Motorsport photographer and 2017 graduate, Ashleigh Hartwell discusses her experiences since leaving the Editorial and Advertising Photography course.
15th June 2020
I started at LAT Images pretty much as soon as I graduated in 2017 as a picture desk editor. I work on the live desk, receiving, editing and sending images from motorsport events we cover, such as Formula 1, Formula E, World Rally Championships and also the World Endurance Championship.
My role has always been the starting place to develop into a motorsport photographer since LAT created the role back in the days of film. Which lead me being offered the opportunity to go to the 24 Hours of Le Mans in 2018 at the 2nd photographer for the event. This was my first job as a photographer.
We were set to shoot for Autosport magazine and Motorsport.com, so we had a pretty open brief to shoot the event in its entirety. Think the thing I found most difficult was the combination of shooting at night and shooting motorsport, but when you have majority of the race in the dark, it gave a chance to get my foot in.
After nearly 47 hours awake, I stood in an unusual spot for the podium celebration, which takes place above the pitlane. I chose this position because once the podium starts, the fans invade the track with flags and smoke bombs – so I wanted to shoot that from the fans perspective while the other photographer was situated in the pitlane. I was on the opposite side of the track to get the winners crossing the line with the checked flag as per requested from Autosport and Motorsport.com, so I wasn’t really prepared for what happened next.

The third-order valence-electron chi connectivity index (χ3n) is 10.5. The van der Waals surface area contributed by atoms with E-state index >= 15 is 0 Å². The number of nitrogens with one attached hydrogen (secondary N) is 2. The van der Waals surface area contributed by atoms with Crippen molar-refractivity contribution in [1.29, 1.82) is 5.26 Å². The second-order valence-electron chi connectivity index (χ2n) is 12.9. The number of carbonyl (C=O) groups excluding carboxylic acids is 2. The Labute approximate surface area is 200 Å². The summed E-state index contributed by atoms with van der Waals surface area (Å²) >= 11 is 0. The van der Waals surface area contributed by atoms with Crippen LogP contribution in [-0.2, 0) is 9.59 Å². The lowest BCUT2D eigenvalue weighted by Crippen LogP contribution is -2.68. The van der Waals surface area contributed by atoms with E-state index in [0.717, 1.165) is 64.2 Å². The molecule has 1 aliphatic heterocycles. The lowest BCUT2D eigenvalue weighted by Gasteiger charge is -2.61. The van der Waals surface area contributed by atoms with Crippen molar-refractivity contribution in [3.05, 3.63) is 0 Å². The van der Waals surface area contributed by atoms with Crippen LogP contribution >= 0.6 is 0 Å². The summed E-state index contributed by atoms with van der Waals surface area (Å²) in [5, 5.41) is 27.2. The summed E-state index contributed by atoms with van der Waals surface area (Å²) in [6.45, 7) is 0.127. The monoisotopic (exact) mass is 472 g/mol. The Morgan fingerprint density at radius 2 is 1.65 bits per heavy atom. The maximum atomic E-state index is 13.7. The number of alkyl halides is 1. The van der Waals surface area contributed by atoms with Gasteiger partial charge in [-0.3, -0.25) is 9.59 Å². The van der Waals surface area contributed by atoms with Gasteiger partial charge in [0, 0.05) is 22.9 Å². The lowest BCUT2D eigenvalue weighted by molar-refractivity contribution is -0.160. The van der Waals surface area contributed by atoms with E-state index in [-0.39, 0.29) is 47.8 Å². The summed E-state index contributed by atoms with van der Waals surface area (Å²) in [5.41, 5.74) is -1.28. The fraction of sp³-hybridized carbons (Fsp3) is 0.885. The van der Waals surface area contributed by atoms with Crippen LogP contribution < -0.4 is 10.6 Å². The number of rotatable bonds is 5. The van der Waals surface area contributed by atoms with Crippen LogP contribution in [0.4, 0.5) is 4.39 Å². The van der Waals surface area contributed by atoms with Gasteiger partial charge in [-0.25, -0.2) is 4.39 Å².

As the Toyota (Driven Kazuki Nakajima at the time with team mates 2x F1 Champ Fernando Alonso, Sebastian Buemi) crossed the line, Nakajima came to a holt. Alonso and Buemi had jumped off the pit wall to greet their team mate over the line because this was the first time Toyota had ever won the 24 Hours of Le Mans. They proceeded to celebrate on the track for a little bit, when Alonso pulls out his native Spanish flag and waves it above his head for a brief moment, staring right down the barrel of my lens. I was the only photographer in position for this and the image went as far the all of the official Formula 1 channels and also on Alonso’s channels. It wasn’t till a year later that I had been sent a copy of one of Germany’s most prominent motorsport magazines, that I had my first cover image!
Off the back of the success of my first trip, I am now first asked to shoot this event – as long as we can go racing that is!